Proposing Someone for Office
Election time is nearing. It's time to nominate officers. Some of the current officers may want to continue in their positions. How do you feel about this? What kind of feeling are you getting from other members? Does the membership want to continue with the current leaders? With all of them? Some of them? None of them? Perhaps it's time for a change. And you…will you be part of it? Are you the presiding officer? An officer of any sort? Do you want to be?
How does your group or organization accept nominations? Conduct elections? Do you know? If you've been in your group for a long time, you might be familiar with the process — but not necessarily. It's always best to take a look at your bylaws before the nomination process begins.
Robert's Rules recognize that nominations propose that a person be elected to a particular office. Although many people think of the election itself as the venue of choice, the fact is that the nominating process is where the real choice is made for an office. Think about it: Once you're at the election step, you have a limited number of members from which to choose. In the nominating process, the field is wide open.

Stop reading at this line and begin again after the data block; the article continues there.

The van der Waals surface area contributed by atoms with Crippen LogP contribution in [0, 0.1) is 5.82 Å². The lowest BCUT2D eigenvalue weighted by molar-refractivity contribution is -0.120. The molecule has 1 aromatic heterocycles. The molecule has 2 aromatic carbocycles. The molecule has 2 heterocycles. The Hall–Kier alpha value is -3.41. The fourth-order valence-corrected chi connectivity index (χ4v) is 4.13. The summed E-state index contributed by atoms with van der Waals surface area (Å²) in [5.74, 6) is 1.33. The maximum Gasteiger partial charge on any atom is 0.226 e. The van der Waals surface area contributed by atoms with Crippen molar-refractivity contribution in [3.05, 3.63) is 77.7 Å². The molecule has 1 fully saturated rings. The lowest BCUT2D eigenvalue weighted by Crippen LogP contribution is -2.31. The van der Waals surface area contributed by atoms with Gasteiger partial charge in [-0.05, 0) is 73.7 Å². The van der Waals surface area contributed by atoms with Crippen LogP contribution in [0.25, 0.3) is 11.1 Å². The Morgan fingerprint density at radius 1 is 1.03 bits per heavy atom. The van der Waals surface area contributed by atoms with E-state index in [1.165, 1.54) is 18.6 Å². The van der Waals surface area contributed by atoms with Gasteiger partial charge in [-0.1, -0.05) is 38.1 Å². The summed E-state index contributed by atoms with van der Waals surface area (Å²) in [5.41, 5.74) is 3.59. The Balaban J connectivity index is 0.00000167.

A nominating committee shouldn't be composed of yes-men, members who do anything the current presiding officer wants them to do. Otherwise, the membership will feel betrayed that nominations are being manipulated to suit the current presiding officer.
Do We Need Nominations?
There's no reason for nominations if the same officers who currently serve want to continue and the members want that, too. There's no reason for change if the membership feels that things are running well. Nominations also aren't needed if your group's elections are by ballot or roll call, since members can vote for any member in these processes.